• Talk to your artist about what you need to do to maintain your tattoo. They know the best healing techniques for their form of tattooing.
  • Particles, fluff, and other debris from clothing and bed linen can rub into your new tattoo for the first few days after you get it, often causing infection. Your tattoo artist might recommend that you wrap your tattoo when wearing clothes over the tattoo or at night. I was advised to do this for the first three to five nights, and found that my tattoo healed very quickly.

  • Let your tattoo air dry after washing it or showering, gently massaging in your aftercare cream before it gets too dry (to the point where it might crack). If you must use a towel, gently pat the tattoo, and do not rub it.
  • If scabs have formed, do not apply aftercare cream to them. Bacteria will begin growing in the moist scab, possibly resulting in infection. Scabs need to dry so they can eventually crumble off.
  • Keep your tattoo out of the sun.
  • Make sure your tattoo doesn't get stuck to your clothes or your sheets. This could mean that you need to wear different style of clothing for a little bit while the tattoo heals, and that you need to sleep in a different position.

Large scabbing on tattoo
Large scabbing on tattoo

What to Do About Extremely Thick, Dense Scabs

Resist picking scabs from the tattoo even if the scabs are large and dense. As the scabs heal, the ink they contain will often leach back into the skin where it belongs.

However, if your tattoo is one to two weeks old and you still have enormous scabs, there are some measures that you can take:

  • Only using the palm of your hand and using a generous lather of soap, gently massage scabs for a few sections while in the shower. Keep in mind that this process is very risky and should only be done in small increments and at your own discretion.
  • Allow the scab to absorb some water while in the shower or while washing your tattoo and it will gradually lift at the edges as it dries.
  • You can also help thin out extremely thick scabs by laying a clean washcloth laid over the tattoo for a short period of time. The scab's edges will gradually lift as it dries. Please be careful when doing this because you can make things worse if you are too rough, leave the washcloth on too long, or if you approach the process incorrectly.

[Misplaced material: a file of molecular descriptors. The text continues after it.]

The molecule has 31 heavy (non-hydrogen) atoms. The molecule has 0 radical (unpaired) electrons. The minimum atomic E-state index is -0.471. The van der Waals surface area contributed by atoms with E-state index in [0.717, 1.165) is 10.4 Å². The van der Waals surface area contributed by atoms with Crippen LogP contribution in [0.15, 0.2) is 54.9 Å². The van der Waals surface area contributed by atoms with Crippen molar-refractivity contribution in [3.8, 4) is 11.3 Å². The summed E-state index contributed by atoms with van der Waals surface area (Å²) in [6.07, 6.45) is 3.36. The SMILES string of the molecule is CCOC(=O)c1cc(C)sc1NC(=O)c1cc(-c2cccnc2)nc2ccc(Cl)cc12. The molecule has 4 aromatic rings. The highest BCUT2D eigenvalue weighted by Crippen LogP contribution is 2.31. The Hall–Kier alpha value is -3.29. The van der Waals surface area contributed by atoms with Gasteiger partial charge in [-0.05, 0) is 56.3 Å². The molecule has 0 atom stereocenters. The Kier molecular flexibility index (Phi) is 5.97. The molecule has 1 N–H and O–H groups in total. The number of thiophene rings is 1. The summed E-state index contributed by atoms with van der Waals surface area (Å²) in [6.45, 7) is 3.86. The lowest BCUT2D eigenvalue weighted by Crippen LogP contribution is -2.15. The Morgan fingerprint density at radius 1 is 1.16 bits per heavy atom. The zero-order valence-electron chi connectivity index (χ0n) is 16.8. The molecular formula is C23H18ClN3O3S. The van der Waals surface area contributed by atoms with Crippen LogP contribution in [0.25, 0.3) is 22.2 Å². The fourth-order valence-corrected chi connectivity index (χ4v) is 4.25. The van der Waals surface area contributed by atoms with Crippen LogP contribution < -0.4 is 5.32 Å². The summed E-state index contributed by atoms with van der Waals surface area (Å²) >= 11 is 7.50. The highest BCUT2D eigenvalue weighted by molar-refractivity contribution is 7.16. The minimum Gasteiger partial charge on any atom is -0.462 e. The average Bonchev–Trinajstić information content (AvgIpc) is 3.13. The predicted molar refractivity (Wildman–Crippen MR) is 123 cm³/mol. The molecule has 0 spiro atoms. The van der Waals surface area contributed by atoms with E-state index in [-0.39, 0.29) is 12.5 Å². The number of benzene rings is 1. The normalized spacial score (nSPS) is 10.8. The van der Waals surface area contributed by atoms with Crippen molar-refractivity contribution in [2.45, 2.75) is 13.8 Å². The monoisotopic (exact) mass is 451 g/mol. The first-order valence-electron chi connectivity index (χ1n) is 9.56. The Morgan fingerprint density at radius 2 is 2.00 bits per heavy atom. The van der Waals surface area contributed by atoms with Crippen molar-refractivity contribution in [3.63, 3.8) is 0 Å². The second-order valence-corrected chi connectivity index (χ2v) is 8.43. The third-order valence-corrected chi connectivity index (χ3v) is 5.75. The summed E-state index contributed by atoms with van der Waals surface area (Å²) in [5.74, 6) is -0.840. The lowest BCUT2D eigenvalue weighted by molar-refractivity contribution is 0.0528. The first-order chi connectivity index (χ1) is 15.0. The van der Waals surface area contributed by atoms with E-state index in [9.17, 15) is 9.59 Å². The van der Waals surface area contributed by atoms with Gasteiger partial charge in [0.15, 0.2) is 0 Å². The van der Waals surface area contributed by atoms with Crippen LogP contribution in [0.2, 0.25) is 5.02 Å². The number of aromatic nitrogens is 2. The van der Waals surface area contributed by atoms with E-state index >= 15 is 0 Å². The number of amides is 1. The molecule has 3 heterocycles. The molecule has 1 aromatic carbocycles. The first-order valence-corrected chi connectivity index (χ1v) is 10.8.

• Your tattoo will be given its best chance to heal correctly by maintaining a good balance between wet and dry.
  • If your tattoo feels hard and cracked, apply a tiny amount of aftercare cream. Wipe off any excess tattoo aftercare cream with a soft, damp, clean cloth.

Back tattoo on women
Back tattoo on women | Source
Infected and swollen tattoo on foot
Infected and swollen tattoo on foot

Have you ever damaged your tattoo by having scabs fall off too early?

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    • profile image

      Alisson 11 months ago

      My tattoo is nearly 3 weeks old on my hand and most of the scabs have come off leaving areas of the tattoo an misty white color is this normal will the color come back ?? And I have one dense small scab that's taking ages to fall off ..answers will be grateful as it's my first tattoo ..thanks

    • profile image

      Julio flores 11 months ago

      I scratched of the scab what do i do

    • profile image

      Priscilla 12 months ago

      Not a pitbull as stated in first picture by the way.

    • profile image

      Sibongile T. Phiri 14 months ago

      Thank you so much, I kept looking for sites that showed me visually what a scabbing tattoo should look like and whether or not I should panic.

    • profile image

      Vivian 2 years ago

      I got a tattoo and I accidently rub it with a washrag and now it looks raw what can I do about it

    • greenmind profile image

      GreenMind 2 years ago from USA

      Great hub about a great topic -- wish I had this for my last piece, but now I'm inspired to get a new one...

    • jlpark profile image

      Jacqui 2 years ago from New Zealand

      Thanks for this hub - it's difficult not to scratch them when they are at their very itchy but you give very good advice.

      Thanks for sharing this information.

    • melissae1963 profile image

      Melissa Reese Etheridge 2 years ago from Tennessee, United States

      Your articles are all presented so well. The information is clear cut. I am fortunate that I had no issues when I got my tattoo years ago. The images complement the article.

    • misterhollywood profile image

      John Hollywood 3 years ago from Hollywood, CA

      Very informative hub. When I got my tats I had no idea what to do. Wish I knew all of this!